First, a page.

My maternal grandfather was Thomas W. Durnin, an attorney with a distinguished practice and a successful local political career in Carbon County, Pennsylvania. I loved him dearly — he was a smart, sensitive and warm fellow with great insight and great wit. One day, when I was a teenager, I noticed during one of his regular visits that those qualities didn’t seem to shine in him as brightly as they once did. Then he became unexpectedly irritable at times, and nobody could understand why.
Years before, his wife Marie, my grandmother, was hit with a massive stroke that left her in a semi-vegetative state. She spent the last seven years of her life in a nursing home in Weatherly, Pa. As far as I can remember, she stayed in a good facility with kind and professional staff who took good care of her. Her condition never improved, and my grandfather visited her every single day. He would talk to her, hoping that somewhere inside her body, his wife was listening to him, knowing that he had not forgotten her, nor would he ever.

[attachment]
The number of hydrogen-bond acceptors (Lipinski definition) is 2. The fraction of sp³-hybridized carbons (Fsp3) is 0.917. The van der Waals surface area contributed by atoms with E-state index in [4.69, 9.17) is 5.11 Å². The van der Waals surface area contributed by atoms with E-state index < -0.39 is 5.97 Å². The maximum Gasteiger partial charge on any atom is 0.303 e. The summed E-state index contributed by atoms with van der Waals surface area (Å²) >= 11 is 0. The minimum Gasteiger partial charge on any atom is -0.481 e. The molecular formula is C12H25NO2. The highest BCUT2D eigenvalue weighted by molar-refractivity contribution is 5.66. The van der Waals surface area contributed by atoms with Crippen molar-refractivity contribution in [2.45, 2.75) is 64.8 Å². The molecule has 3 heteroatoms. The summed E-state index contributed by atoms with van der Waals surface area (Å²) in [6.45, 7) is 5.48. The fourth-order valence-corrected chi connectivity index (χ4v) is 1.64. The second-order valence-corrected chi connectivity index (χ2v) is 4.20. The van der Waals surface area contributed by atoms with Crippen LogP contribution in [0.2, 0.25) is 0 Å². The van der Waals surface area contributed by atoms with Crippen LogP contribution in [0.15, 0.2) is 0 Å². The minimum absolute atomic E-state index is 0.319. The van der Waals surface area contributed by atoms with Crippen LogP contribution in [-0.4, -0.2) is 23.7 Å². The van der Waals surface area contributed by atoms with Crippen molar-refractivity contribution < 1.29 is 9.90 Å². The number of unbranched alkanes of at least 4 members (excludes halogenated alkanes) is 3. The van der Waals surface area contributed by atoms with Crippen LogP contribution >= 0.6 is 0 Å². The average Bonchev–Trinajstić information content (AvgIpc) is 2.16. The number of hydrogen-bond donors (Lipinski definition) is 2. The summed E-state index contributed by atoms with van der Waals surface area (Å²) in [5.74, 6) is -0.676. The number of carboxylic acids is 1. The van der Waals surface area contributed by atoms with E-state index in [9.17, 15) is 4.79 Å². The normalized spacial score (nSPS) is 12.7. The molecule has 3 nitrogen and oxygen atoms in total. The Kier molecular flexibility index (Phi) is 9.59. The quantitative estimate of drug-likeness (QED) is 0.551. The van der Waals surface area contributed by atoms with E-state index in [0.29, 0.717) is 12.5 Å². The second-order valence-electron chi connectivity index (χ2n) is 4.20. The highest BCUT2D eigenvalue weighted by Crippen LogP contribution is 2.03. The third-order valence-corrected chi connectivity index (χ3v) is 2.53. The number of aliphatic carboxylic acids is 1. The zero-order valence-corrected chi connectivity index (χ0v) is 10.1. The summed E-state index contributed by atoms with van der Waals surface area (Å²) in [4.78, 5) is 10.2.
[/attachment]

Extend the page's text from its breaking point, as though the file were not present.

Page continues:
Until the day that he did.
A few years after my grandmother died, my grandfather had joined my family on a Christmas cruise, and during dinner one night, he became markedly disoriented and agitated. As my mom tried to figure out what was wrong, he asked my mother, “Where’s Marie?” There was a moment of stunned silence at the table before my mother had to inform her own father that her mother, and his wife was, in fact, gone. The news hit my grandfather like it was the first time. At that point, he was wheeled to the infirmary where he swiftly regained his composure, quietly humiliated that he had had a medical situation in front of so many strangers.